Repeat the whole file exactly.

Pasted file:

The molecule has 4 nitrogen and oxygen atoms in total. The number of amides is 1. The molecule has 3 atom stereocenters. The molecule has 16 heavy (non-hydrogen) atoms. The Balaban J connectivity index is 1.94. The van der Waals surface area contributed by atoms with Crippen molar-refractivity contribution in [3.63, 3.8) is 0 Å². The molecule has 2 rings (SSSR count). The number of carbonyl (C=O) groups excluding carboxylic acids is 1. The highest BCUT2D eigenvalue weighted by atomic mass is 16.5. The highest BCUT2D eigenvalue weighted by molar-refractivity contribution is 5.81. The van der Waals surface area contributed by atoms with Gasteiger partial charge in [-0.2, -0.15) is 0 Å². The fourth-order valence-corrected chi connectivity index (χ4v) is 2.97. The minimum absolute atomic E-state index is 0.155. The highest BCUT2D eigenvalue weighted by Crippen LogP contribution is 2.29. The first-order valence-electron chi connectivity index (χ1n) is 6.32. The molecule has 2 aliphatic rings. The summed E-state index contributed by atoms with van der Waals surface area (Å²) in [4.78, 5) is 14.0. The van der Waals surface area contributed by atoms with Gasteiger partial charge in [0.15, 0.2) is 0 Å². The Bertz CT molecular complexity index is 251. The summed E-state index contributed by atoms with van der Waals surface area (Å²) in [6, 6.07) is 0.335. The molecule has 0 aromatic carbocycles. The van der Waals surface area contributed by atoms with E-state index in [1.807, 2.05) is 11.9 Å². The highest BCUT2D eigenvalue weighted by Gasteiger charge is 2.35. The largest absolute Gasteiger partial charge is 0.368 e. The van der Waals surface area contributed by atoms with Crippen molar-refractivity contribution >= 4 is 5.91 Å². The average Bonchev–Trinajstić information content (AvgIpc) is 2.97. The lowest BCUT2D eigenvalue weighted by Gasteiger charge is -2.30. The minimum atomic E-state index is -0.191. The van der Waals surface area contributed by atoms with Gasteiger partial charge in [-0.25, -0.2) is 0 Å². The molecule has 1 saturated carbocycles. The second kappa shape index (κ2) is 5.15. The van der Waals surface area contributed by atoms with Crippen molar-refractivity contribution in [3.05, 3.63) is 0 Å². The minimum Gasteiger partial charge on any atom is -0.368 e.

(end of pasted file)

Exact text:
The molecule has 4 nitrogen and oxygen atoms in total. The number of amides is 1. The molecule has 3 atom stereocenters. The molecule has 16 heavy (non-hydrogen) atoms. The Balaban J connectivity index is 1.94. The van der Waals surface area contributed by atoms with Crippen molar-refractivity contribution in [3.63, 3.8) is 0 Å². The molecule has 2 rings (SSSR count). The number of carbonyl (C=O) groups excluding carboxylic acids is 1. The highest BCUT2D eigenvalue weighted by atomic mass is 16.5. The highest BCUT2D eigenvalue weighted by molar-refractivity contribution is 5.81. The van der Waals surface area contributed by atoms with Gasteiger partial charge in [-0.2, -0.15) is 0 Å². The fourth-order valence-corrected chi connectivity index (χ4v) is 2.97. The minimum absolute atomic E-state index is 0.155. The highest BCUT2D eigenvalue weighted by Crippen LogP contribution is 2.29. The first-order valence-electron chi connectivity index (χ1n) is 6.32. The molecule has 2 aliphatic rings. The summed E-state index contributed by atoms with van der Waals surface area (Å²) in [4.78, 5) is 14.0. The van der Waals surface area contributed by atoms with Gasteiger partial charge in [0.15, 0.2) is 0 Å². The Bertz CT molecular complexity index is 251. The summed E-state index contributed by atoms with van der Waals surface area (Å²) in [6, 6.07) is 0.335. The molecule has 0 aromatic carbocycles. The van der Waals surface area contributed by atoms with E-state index in [1.807, 2.05) is 11.9 Å². The highest BCUT2D eigenvalue weighted by Gasteiger charge is 2.35. The largest absolute Gasteiger partial charge is 0.368 e. The van der Waals surface area contributed by atoms with Crippen molar-refractivity contribution >= 4 is 5.91 Å². The average Bonchev–Trinajstić information content (AvgIpc) is 2.97. The lowest BCUT2D eigenvalue weighted by Gasteiger charge is -2.30. The minimum atomic E-state index is -0.191. The van der Waals surface area contributed by atoms with Gasteiger partial charge in [-0.25, -0.2) is 0 Å². The molecule has 1 saturated carbocycles. The second kappa shape index (κ2) is 5.15. The van der Waals surface area contributed by atoms with Crippen molar-refractivity contribution in [3.05, 3.63) is 0 Å². The minimum Gasteiger partial charge on any atom is -0.368 e.